Make a joyful noise to the Lord, all the earth.
Care for Creation Commentary on the Common Lectionary—Year A 2011
By Dennis Ormseth
Reading for Series B: 2011-2012
Sixth Sunday of Easter
1 John 5:1-6
“Make a joyful noise to the Lord, all the earth; break forth into joyous song and sing praises” (Psalm 98:4) The season of Easter draws near to a close and the Feast of the Ascension follows in four days and the readings for the Seventh Sunday of Easter will take note of the dramatic shift in the immediacy of Jesus’ presence with his disciples. Meanwhile, the Psalm for this Sixth Sunday of Easter calls for a final chorus of joyous praise from “all the earth.” We are reminded that an almost identical call for praise from Psalm 96 accompanied the readings of the Christmas Gospel. So, at the end as well as the beginning of Jesus’ life, all creation joins in great, wondrous praise of God.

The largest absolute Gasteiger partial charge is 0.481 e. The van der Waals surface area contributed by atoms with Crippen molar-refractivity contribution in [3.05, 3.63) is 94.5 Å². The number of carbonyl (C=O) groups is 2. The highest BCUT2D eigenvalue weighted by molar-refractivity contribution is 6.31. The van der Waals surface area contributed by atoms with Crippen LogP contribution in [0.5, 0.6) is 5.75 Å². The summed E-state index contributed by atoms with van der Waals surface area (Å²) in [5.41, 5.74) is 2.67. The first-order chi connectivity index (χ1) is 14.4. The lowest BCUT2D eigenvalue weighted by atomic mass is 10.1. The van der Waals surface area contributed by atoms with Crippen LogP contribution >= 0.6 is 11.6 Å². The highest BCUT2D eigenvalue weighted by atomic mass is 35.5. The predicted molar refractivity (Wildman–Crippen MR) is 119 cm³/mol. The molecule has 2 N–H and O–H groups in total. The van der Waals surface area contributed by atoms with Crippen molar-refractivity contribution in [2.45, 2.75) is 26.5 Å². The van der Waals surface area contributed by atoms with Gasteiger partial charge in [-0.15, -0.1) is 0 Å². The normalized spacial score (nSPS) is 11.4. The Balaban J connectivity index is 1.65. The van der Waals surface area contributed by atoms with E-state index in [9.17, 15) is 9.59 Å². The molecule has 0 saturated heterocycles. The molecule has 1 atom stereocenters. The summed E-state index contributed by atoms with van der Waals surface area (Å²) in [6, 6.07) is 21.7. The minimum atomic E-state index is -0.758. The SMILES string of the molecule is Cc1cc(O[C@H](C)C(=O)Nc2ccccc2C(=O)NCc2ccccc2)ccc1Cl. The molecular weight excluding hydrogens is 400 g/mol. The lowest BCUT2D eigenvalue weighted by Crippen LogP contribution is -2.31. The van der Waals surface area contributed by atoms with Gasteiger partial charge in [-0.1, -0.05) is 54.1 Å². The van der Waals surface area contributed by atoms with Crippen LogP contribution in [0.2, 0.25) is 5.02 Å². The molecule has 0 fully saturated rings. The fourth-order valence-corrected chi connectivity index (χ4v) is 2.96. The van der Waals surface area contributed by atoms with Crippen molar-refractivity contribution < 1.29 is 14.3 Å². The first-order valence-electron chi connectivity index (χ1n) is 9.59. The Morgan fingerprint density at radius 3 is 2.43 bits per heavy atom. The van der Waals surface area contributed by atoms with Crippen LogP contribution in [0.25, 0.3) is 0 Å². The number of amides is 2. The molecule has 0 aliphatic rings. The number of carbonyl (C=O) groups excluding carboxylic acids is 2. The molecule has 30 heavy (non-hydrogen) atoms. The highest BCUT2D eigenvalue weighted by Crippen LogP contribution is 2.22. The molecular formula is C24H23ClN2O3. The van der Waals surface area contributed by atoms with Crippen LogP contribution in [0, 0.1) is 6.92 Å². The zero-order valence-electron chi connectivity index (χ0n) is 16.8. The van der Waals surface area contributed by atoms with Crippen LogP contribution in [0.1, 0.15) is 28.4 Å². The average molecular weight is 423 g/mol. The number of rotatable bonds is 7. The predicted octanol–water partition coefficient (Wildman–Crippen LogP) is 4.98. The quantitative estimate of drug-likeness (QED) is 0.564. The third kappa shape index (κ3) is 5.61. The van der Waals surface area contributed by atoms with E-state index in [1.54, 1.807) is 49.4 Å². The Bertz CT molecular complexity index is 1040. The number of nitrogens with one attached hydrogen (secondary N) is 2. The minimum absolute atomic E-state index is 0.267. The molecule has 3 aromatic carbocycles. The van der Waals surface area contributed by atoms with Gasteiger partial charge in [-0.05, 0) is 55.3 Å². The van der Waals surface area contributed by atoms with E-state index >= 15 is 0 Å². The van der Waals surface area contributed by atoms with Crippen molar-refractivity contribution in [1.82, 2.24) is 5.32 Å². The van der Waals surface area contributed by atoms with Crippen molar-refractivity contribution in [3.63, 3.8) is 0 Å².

Why this call for praise from all the Earth? According to the psalm, it is because “The Lord has made known his victory; he has revealed his vindication in the sight of the nations.” Reading this in the context of Easter, we take this statement to refer to the victory over the powers of death in the life, death, and resurrection of Jesus. The statement of praise thus creates a bridge from God's covenant with Israel to God’s love for all the Earth: “He has remembered his steadfast love and faithfulness to the house of Israel” (98:3a), and “All the ends of the earth have seen the victory of our God” (98:3b). The significance of this victory is global in scope. At the Lord’s coming, “he will judge the world with righteousness, and the peoples with equity.” God’s promise to Abraham that his faithfulness would be a blessing for all the earth is fulfilled; the great work of salvation is now accomplished. So indeed, “Sing to the Lord a new song, for he has done marvelous things” (98:1).